What it does mean is that our involvement in other parts of the world sometimes has long-term effects that hurt us far worse than whatever harm we had hoped to prevent or avoid in the first place. Usually, our involvement in the Middle East and other regions throughout the 20th century was part of the Cold War conflict with the Soviet Union—which included an ideological conflict with Soviet communism alongside a military standoff. By supporting the overthrow of Iran’s prime minister to protect the interests of the company that would become BP, for example, we most likely believed we were taking a stand for capitalism and the western way of life.

In a number of ways, the Soviet Union did pose an existential threat to the West, so it makes a certain sort of sense to think that the emerging ideology of the 21st century that is the most diametrically-opposed to Western liberal democracy (a poli sci term, so don’t get offended that I might’ve just called you a liberal) might seem like a comparable threat. Despite the Cold War having effectively ended more than 20 years ago, we are still wired to view our society as under mortal threat. Radical Islamism is different from Nazism and Soviet communism, however, in many important ways.

First of all, both Nazi Germany and the Soviet Union were modern industrial societies. Both had standing armies, navies, and air forces, and the latter nation had a nuclear arsenal. Nazi Germany only existed for 12 years, but during that time managed to conquer large areas of Europe—let’s not forget, however, that they paid dearly for much of that territory, and they failed to hold onto it for long as nearly the entire world fought against them. It is debatable, absent various “Man in the High Castle” scenarios, whether Nazi Germany or Imperial Japan ever posed a serious threat of overrunning the U.S. entirely, but at the time it surely seemed entirely plausible. The U.S. suffered greatly in a two-theater war against Germany and Japan, but the carnage of WWII’s Eastern Front is simply unparalleled in human history.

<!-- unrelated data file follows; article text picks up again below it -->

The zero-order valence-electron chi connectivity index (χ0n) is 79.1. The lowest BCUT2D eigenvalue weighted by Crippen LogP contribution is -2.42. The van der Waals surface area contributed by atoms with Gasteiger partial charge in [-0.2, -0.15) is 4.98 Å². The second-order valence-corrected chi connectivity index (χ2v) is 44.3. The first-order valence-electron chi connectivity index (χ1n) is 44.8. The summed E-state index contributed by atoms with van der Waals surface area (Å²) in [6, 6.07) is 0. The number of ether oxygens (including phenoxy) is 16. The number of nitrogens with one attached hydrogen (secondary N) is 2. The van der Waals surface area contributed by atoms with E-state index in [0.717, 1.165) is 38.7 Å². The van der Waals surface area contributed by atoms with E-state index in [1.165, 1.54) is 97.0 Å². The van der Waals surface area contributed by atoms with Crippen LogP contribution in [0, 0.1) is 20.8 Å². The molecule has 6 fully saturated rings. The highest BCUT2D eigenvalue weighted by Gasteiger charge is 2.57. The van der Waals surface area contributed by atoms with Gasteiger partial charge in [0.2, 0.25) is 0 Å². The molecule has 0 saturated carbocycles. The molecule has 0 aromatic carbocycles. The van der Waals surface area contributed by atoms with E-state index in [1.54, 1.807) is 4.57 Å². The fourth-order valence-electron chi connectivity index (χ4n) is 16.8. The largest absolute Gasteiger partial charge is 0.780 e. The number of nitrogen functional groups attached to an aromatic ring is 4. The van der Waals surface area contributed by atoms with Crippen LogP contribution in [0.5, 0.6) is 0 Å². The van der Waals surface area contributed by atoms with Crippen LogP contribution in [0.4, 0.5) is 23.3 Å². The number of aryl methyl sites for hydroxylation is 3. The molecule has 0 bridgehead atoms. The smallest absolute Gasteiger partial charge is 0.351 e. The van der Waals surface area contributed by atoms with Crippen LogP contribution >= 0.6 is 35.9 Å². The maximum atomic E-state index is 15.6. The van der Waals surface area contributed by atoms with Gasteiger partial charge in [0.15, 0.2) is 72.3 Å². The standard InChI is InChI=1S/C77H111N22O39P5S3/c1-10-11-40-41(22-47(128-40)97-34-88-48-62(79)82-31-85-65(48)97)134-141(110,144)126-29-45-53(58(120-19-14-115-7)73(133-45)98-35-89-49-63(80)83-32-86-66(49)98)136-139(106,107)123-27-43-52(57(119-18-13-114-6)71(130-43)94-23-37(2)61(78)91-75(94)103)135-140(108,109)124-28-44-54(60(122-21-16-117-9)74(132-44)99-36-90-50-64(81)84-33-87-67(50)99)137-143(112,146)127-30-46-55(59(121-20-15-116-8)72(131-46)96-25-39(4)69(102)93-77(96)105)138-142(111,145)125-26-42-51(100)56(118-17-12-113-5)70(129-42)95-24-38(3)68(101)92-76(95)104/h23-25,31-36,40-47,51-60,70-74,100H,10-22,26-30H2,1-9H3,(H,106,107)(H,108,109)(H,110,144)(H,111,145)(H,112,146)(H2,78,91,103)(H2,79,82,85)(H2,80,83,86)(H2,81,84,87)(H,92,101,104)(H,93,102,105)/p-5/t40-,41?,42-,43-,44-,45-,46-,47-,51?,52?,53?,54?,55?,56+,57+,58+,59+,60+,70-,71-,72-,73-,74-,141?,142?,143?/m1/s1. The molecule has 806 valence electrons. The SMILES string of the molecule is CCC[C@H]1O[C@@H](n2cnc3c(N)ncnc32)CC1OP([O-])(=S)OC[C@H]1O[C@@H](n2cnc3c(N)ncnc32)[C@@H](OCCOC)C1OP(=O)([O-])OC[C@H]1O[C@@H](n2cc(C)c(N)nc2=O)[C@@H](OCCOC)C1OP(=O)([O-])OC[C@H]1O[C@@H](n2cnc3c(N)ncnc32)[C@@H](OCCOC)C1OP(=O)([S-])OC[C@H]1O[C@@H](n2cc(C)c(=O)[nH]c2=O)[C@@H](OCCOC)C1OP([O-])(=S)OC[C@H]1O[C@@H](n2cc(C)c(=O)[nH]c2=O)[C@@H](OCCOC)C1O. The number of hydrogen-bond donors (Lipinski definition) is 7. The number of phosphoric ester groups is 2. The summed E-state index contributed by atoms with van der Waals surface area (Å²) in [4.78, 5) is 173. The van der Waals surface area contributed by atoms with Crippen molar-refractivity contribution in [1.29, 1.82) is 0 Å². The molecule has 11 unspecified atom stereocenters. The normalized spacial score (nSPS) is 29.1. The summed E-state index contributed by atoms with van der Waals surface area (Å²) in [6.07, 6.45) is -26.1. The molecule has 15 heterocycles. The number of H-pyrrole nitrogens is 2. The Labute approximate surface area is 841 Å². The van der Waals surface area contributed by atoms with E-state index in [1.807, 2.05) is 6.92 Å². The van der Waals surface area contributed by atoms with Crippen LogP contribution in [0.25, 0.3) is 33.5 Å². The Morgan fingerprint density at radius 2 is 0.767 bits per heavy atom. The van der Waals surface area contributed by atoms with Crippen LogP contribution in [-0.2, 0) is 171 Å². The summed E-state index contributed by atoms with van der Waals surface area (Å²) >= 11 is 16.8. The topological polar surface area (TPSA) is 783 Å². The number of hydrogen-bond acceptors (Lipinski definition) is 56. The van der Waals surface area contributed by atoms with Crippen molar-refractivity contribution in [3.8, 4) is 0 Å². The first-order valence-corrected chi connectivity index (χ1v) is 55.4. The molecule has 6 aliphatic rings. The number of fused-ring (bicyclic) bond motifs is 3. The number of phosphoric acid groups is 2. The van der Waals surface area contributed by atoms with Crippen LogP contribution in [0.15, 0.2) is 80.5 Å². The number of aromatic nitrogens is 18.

Turning to the Soviet Union post-WWII, we essentially fought World War III by proxy for almost fifty years. Sometimes we did this directly (Korea, Vietnam, and to a lesser extent, Grenada), but much more often we did so by supporting local forces we deemed sufficiently anti-communist—even if they were often otherwise at enormous odds with ostensibly Western values (Batista in Cuba, the Shah in Iran, Pinochet in Chile, nearly all of Central America, etc.) It was generally believed that a direct war with the Soviet Union would involve either or both a ground war in Europe or a nuclear exchange, and the concept of “mutually-assured destruction” was probably instrumental in keeping that at bay. Still, we came perilously close to nuclear war multiple times (the Cuban Missile Crisis in 1962, Able Archer in 1983, Stanislav Petrov’s badass caution—also in 1983, and so on.)